I am currently working on a video for my The Museum of the Lost Balloon project and this has given me a lot of inspiration just when I needed it, when I was stuck in that all too familiar pit of artistic angst.

Anyd Warhol at the Ashmolean

April 24, 2016 by Rebecca Collins   Comments (0)

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Last weekend I found myself in Oxford and, while I was there I paid a visit to the Ashmolean (it would have been rude not to). The Ashmolean is currently running an exhibition of the art of Andy Warhol.

Until recently, I didn't feel particularly inspired by Pop Art as a movement generally and the art of Andy Warhol in particular. I admired the philosophy behind Pop Art but didn't feel the emotion of it.

However, a few months ago I came across a story about Andy Warhol that sparked my interest in him, as an artist and as a person. This was the story of Andy Warhol and 25 cats name(d) Sam which I came across completely by chance while googling idley on the Internet. I wrote a blog about this amazing story, and ever since then I've been on a quest to obtain the book he and his mother created about Sam and Sam, Sam and Sam etc. (I haven't been able to yet as it isn't very cheap.)

I appreciate anyone who is quirky. I love quirkiness. And this story showed me that Andy Warhol was quirky. I knew he was quirky but quirky with cats? In my mind, that is someone to admire. I love cats. Artists who love cats are like-minded souls.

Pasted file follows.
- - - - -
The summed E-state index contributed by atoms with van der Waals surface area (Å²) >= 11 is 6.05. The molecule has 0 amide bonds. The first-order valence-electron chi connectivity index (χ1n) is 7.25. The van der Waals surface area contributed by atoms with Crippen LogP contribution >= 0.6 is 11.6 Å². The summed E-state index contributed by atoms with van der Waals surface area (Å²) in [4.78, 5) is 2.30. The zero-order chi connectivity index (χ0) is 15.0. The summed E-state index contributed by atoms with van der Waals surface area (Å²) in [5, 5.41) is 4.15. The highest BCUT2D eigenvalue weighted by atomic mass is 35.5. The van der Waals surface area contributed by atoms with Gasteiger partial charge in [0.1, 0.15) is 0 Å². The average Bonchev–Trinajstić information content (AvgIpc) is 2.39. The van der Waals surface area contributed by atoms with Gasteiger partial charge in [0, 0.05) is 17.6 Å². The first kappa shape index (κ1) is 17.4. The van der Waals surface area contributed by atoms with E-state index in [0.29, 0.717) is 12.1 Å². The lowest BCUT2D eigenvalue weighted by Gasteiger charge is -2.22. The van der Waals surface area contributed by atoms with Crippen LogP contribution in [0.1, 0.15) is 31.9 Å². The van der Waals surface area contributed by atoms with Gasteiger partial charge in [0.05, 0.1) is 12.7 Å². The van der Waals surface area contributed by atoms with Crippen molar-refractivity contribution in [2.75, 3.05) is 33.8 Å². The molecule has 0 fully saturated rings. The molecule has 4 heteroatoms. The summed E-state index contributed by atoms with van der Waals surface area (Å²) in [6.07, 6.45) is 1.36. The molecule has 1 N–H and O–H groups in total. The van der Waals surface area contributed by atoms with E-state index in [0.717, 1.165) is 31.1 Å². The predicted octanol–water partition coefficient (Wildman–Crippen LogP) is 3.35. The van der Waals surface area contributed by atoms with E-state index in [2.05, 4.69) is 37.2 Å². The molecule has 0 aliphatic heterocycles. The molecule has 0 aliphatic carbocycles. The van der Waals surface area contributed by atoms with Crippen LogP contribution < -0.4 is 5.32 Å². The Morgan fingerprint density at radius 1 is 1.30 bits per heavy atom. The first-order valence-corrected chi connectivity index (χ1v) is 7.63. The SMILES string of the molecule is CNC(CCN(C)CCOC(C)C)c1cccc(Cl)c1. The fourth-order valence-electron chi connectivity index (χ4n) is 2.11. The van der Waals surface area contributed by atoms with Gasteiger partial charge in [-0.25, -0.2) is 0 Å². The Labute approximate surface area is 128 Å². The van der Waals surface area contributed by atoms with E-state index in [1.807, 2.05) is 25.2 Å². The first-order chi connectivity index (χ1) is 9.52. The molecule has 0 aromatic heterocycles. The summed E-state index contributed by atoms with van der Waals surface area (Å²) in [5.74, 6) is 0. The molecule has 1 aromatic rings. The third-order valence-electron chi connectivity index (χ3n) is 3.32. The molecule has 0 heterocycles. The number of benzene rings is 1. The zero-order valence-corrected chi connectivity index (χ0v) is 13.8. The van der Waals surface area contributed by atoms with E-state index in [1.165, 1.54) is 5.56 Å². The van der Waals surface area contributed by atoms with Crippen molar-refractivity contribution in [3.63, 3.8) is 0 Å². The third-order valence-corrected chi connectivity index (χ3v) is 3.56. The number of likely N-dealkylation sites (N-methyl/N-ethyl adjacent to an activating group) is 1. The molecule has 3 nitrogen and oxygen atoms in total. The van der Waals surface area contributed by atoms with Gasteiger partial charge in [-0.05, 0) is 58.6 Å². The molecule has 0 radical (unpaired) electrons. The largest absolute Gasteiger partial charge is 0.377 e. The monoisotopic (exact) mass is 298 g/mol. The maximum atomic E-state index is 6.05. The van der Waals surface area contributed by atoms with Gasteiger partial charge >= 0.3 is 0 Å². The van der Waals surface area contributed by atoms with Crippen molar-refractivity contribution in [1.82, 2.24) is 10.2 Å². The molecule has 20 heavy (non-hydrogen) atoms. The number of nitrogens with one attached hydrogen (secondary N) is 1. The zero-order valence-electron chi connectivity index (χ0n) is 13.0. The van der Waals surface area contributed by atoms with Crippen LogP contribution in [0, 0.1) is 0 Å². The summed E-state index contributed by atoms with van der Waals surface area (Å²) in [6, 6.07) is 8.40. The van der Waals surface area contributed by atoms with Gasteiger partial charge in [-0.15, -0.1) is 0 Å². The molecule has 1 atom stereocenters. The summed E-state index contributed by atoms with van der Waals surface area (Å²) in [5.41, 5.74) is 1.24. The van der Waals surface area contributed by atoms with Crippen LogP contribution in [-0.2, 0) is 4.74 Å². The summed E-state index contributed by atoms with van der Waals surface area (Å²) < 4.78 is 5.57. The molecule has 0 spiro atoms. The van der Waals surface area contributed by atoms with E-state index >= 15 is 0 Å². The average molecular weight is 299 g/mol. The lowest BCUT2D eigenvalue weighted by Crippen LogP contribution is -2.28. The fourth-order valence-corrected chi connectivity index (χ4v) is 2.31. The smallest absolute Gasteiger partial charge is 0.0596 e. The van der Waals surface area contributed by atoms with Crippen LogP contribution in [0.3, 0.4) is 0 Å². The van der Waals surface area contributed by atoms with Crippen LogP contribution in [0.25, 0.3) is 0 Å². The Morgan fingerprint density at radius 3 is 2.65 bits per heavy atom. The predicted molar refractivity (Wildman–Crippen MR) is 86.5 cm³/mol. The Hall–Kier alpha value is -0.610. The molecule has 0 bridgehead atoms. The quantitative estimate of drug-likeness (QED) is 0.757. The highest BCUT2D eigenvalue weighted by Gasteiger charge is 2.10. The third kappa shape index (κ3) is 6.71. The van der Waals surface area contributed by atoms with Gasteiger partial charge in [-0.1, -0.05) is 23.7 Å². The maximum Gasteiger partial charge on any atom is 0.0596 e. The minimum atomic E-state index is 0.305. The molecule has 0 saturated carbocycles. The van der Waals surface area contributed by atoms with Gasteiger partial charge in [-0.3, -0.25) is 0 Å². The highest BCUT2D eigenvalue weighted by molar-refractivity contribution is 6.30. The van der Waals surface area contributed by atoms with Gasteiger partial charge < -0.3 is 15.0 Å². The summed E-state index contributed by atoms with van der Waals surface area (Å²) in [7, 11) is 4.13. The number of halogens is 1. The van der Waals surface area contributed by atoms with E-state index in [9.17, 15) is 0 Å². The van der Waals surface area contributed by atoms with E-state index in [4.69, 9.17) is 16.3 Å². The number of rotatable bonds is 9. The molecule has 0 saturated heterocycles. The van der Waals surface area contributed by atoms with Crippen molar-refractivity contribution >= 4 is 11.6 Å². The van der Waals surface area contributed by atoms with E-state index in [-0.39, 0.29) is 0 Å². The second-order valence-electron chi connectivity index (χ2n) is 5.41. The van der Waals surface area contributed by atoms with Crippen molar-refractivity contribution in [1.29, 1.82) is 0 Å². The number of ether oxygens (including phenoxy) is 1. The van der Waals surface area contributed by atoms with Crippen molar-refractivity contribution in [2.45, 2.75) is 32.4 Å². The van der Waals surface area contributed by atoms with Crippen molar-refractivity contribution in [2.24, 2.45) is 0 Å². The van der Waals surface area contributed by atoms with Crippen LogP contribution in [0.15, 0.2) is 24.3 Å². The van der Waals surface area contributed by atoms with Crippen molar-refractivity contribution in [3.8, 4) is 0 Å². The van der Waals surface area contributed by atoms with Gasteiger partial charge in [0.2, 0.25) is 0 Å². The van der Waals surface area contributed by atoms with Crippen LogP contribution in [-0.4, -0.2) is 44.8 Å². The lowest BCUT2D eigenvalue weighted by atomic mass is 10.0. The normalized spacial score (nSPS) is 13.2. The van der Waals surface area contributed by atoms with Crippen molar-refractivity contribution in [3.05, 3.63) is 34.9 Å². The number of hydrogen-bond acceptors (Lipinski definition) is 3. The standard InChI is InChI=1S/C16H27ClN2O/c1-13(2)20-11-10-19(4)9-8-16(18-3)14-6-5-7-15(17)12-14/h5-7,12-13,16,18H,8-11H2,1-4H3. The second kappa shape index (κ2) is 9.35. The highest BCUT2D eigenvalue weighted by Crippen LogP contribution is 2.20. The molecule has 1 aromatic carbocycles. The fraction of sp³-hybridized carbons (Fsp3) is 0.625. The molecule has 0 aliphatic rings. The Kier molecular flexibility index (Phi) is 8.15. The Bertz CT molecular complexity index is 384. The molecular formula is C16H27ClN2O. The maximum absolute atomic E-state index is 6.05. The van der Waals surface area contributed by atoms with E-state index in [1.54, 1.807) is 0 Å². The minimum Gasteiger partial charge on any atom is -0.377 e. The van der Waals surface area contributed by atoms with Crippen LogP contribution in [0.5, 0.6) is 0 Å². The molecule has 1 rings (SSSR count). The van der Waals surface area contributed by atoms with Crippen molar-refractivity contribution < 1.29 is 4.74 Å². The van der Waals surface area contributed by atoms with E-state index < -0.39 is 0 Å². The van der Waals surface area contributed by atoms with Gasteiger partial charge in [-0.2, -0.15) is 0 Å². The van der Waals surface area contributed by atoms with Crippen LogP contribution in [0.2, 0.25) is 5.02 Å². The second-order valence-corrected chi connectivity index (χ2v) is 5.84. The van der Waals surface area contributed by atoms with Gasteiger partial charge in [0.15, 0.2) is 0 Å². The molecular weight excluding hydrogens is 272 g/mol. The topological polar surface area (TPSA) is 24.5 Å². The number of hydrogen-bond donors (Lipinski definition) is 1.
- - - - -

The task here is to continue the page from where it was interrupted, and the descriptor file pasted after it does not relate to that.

Visiting this exhibition, which displays pieces from a private collection and contains an eccelectic mix of video, print, drawing and painting, made me realise that Andy Warhol was a true 'Renaissance' man. What I mean by that is that he was able to dip and delve in all sorts of areas and take advantage of moods and themes of the age. He was a man who loved to play (and he was quite shrewd in what he chose to play with too). He was an entrepeneur but also, and first and foremost, an artist. He was opportunistic and constantly alert (open, and willing) to new ventures. He could morph from artist to printmaker to video maker and film maker.

Art for him didn't just happen in the studio. It happened in undefined social spaces. He helped move art from the studio to the community. He was an observer of society and that is what I think I also have in common with him (besides cats). I would decscribe myself as an observer too. I wish I could have met him (perhaps in a lift somewhere).

The exhibition is well worth a visit. I found much to be inspired by (especially the weewee paintings) on display. The exhibition runs for another month so if anyone reading this finds themself in Oxford with a few hours to spare over the next few weeks, I recommend a trip to the Ashmolean.

Andy Warhol weewee paintings

Walking through the art in Aberystwyth

April 10, 2016 by Rebecca Collins   Comments (0)